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Murray ready for match of his life against Federer

Murray is vying to become the 1st British male Grand Slam champion since Perry

Andy Murray of Britain speaks during a press conference at the Australian Open tennis championship in Melbourne, Australia yesterday.
Roger Federer of Switzerland makes a return during a training session at the Australian Open tennis championship in Melbourne, Australia yesterday.

Andy Murray of Britain speaks during a press conference at the Australian Open tennis championship in Melbourne, Australia yesterday.

Roger Federer of Switzerland makes a return during a training session at the Australian Open tennis championship in Melbourne, Australia yesterday.

Andy Murray says he is fresher, physically stronger and ready to play the match of his life as he chases his Grand Slam breakthrough win against Roger Federer in today's Australian Open final.
The young Scot is vying to become the first British male Grand Slam champion since Fred Perry in 1936 and said he will be better for the experience of playing the 15-time slam champion for a second time in a major final.
Murray went down in straight sets to the Swiss legend in the 2008 U.S. Open final, but said he was now a better player to handle the big occasion pressure.
"Well, I was only 20. I mean, 20 was pretty young when I played my first slam final," Murray said.
"It's a year-and-a-half on, I just feel physically more mature, mentally more mature. Just a lot more experience in these sort of situations now."
Murray, who finished over the top of Croatian Marin Cilic in their semi-final, will have had an extra day's rest for the final after Federer steamrolled French former finalist Jo-Wilfried Tsonga in straight sets.
"It's a lot better than when I played him at the U.S. Open, played three days in a row," Murray said. "I'd much rather have two days off in between and be physically fresh going into the match."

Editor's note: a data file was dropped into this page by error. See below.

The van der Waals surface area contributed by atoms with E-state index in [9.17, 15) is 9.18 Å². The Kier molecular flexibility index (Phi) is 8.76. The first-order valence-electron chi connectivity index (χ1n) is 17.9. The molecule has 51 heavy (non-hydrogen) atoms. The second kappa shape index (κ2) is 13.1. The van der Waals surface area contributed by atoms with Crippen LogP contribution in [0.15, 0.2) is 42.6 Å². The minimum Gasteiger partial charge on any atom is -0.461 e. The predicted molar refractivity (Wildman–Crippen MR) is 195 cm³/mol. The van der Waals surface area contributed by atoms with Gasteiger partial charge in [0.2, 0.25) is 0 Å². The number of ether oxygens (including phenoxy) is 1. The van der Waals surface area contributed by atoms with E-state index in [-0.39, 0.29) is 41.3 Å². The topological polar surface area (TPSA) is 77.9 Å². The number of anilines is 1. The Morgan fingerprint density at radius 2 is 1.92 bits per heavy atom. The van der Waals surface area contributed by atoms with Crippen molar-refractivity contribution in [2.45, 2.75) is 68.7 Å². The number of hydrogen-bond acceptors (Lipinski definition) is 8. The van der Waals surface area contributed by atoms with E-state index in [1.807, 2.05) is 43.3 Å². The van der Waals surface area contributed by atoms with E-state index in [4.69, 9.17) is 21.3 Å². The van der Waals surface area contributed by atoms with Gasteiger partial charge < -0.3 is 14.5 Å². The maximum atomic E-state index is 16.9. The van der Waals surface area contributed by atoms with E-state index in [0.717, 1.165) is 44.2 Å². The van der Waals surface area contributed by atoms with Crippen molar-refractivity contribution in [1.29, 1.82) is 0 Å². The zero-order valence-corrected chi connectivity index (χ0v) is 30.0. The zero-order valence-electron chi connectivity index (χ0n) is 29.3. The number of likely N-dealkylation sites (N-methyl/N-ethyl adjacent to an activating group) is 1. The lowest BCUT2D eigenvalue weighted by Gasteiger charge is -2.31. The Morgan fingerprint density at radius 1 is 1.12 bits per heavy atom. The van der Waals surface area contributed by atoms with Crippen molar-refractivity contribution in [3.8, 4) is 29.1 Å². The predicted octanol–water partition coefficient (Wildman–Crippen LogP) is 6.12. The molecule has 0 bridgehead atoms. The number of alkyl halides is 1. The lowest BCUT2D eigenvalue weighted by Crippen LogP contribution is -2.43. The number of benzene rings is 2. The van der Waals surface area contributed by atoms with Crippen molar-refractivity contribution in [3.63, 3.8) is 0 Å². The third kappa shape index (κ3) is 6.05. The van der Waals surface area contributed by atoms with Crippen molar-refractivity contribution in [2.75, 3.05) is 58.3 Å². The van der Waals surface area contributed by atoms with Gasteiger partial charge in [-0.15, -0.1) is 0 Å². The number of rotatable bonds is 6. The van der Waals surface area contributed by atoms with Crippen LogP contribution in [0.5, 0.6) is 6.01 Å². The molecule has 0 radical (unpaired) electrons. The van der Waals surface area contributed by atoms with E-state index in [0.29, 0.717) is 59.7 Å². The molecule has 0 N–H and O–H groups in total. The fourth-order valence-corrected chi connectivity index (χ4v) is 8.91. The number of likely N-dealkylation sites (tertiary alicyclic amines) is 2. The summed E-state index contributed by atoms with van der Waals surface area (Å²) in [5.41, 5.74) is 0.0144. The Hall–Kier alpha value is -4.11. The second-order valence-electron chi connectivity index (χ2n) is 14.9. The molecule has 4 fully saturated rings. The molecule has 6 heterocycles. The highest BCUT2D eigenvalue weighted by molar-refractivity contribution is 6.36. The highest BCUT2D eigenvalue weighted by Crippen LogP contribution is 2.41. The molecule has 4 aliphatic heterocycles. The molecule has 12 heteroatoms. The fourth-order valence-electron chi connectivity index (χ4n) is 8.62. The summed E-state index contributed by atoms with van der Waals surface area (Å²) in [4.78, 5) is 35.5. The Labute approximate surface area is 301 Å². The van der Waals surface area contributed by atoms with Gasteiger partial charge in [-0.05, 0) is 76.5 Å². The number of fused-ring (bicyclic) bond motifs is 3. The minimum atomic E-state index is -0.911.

Murray faces an enormous challenge against the all-time greatest Grand Slam champion, who passed American Pete Sampras's record of 14 slams at last year's Wimbledon.
"His record in Grand Slams is great," he said. "His consistency is what has been so amazing the last seven years.
"I'm going to need to play my best match ever. I'll try and play my best. If I do I've got a good chance of winning."
Remarkably, Murray has won six of his 10 matches with Federer, although the Swiss top seed has won their last two encounters.
Eight-time major champion Perry was last British champion of the Australian Open in 1934, while Virginia Wade won the women's equivalent in 1972.
Federer, chasing his fourth Australian Open and into his fifth Melbourne final in seven years, said the pressure was all on the 22-year-old.
"He's in his second Grand Slam final now. I think the first one's always a bit tougher than the second one," he said.
"But now that he didn't win the first one, I think it doesn't help for the second one around.
"Plus he's playing me, who's won many Grand Slams prior to that, been able to win here three times so I know what it takes and how to do it, which is definitely an advantage."
Federer, 28, into an unprecedented 22nd Grand Slam final, will stay the number one ranked player even if he loses, while Murray could return to his career-high second ranking if he wins.
"He was already an excellent player back then (the 2008 US Open final)," Federer said.
"I think now he has more matches in his body and he knows what to expect from the crowds, from the opponents, from the conditions.
"He knows his fitness more now, he knows more where he is now on a physical level. I think the last two years have given Andy many answers."
But Federer is supremely confident in his own ability to claim yet another Grand Slam title on Sunday.
"I usually don't play bad matches anymore. If I do, it's maybe a few games here and there like everybody else," he said.
"I don't feel like the pressure's really on me having to do it again, because I did it before. I think he really needs it more than I do, so I think the pressure's big on him."


Updated : 2021-05-08 03:18 GMT+08:00